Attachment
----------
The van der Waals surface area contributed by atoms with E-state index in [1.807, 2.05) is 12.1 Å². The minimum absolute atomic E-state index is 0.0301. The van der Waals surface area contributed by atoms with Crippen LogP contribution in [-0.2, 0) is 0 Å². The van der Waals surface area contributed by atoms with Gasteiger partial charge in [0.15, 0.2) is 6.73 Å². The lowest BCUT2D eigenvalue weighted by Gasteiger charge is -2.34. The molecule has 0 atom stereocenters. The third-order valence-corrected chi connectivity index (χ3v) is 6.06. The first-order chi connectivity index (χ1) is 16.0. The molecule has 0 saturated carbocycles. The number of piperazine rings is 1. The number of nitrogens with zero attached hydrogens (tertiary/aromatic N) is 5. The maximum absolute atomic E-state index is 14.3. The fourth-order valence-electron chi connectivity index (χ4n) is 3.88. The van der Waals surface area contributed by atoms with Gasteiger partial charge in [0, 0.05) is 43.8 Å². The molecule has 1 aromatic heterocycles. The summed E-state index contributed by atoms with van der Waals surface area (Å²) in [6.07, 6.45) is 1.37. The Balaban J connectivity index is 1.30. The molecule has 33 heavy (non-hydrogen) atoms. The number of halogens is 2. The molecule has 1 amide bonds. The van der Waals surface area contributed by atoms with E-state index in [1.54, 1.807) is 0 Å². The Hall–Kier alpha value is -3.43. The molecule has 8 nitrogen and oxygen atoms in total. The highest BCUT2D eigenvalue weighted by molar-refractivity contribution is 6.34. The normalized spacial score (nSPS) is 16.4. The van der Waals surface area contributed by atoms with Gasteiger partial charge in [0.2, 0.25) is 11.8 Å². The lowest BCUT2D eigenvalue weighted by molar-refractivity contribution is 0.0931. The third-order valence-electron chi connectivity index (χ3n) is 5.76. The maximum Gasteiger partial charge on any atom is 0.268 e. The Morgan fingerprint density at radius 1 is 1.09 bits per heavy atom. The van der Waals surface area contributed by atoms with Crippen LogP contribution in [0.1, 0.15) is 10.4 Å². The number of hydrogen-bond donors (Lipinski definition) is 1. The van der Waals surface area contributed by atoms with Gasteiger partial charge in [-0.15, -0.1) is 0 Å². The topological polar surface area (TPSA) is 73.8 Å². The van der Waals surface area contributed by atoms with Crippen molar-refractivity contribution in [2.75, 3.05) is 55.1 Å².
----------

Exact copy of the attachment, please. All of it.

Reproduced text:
The van der Waals surface area contributed by atoms with E-state index in [1.807, 2.05) is 12.1 Å². The minimum absolute atomic E-state index is 0.0301. The van der Waals surface area contributed by atoms with Crippen LogP contribution in [-0.2, 0) is 0 Å². The van der Waals surface area contributed by atoms with Gasteiger partial charge in [0.15, 0.2) is 6.73 Å². The lowest BCUT2D eigenvalue weighted by Gasteiger charge is -2.34. The molecule has 0 atom stereocenters. The third-order valence-corrected chi connectivity index (χ3v) is 6.06. The first-order chi connectivity index (χ1) is 16.0. The molecule has 0 saturated carbocycles. The number of piperazine rings is 1. The number of nitrogens with zero attached hydrogens (tertiary/aromatic N) is 5. The maximum absolute atomic E-state index is 14.3. The fourth-order valence-electron chi connectivity index (χ4n) is 3.88. The van der Waals surface area contributed by atoms with Gasteiger partial charge in [0, 0.05) is 43.8 Å². The molecule has 1 aromatic heterocycles. The summed E-state index contributed by atoms with van der Waals surface area (Å²) in [6.07, 6.45) is 1.37. The Balaban J connectivity index is 1.30. The molecule has 33 heavy (non-hydrogen) atoms. The number of halogens is 2. The molecule has 1 amide bonds. The van der Waals surface area contributed by atoms with E-state index in [1.54, 1.807) is 0 Å². The Hall–Kier alpha value is -3.43. The molecule has 8 nitrogen and oxygen atoms in total. The highest BCUT2D eigenvalue weighted by molar-refractivity contribution is 6.34. The normalized spacial score (nSPS) is 16.4. The van der Waals surface area contributed by atoms with Gasteiger partial charge in [0.2, 0.25) is 11.8 Å². The lowest BCUT2D eigenvalue weighted by molar-refractivity contribution is 0.0931. The third-order valence-electron chi connectivity index (χ3n) is 5.76. The maximum Gasteiger partial charge on any atom is 0.268 e. The Morgan fingerprint density at radius 1 is 1.09 bits per heavy atom. The van der Waals surface area contributed by atoms with Crippen LogP contribution in [0.1, 0.15) is 10.4 Å². The number of hydrogen-bond donors (Lipinski definition) is 1. The van der Waals surface area contributed by atoms with Gasteiger partial charge in [-0.15, -0.1) is 0 Å². The topological polar surface area (TPSA) is 73.8 Å². The van der Waals surface area contributed by atoms with Crippen molar-refractivity contribution in [2.75, 3.05) is 55.1 Å².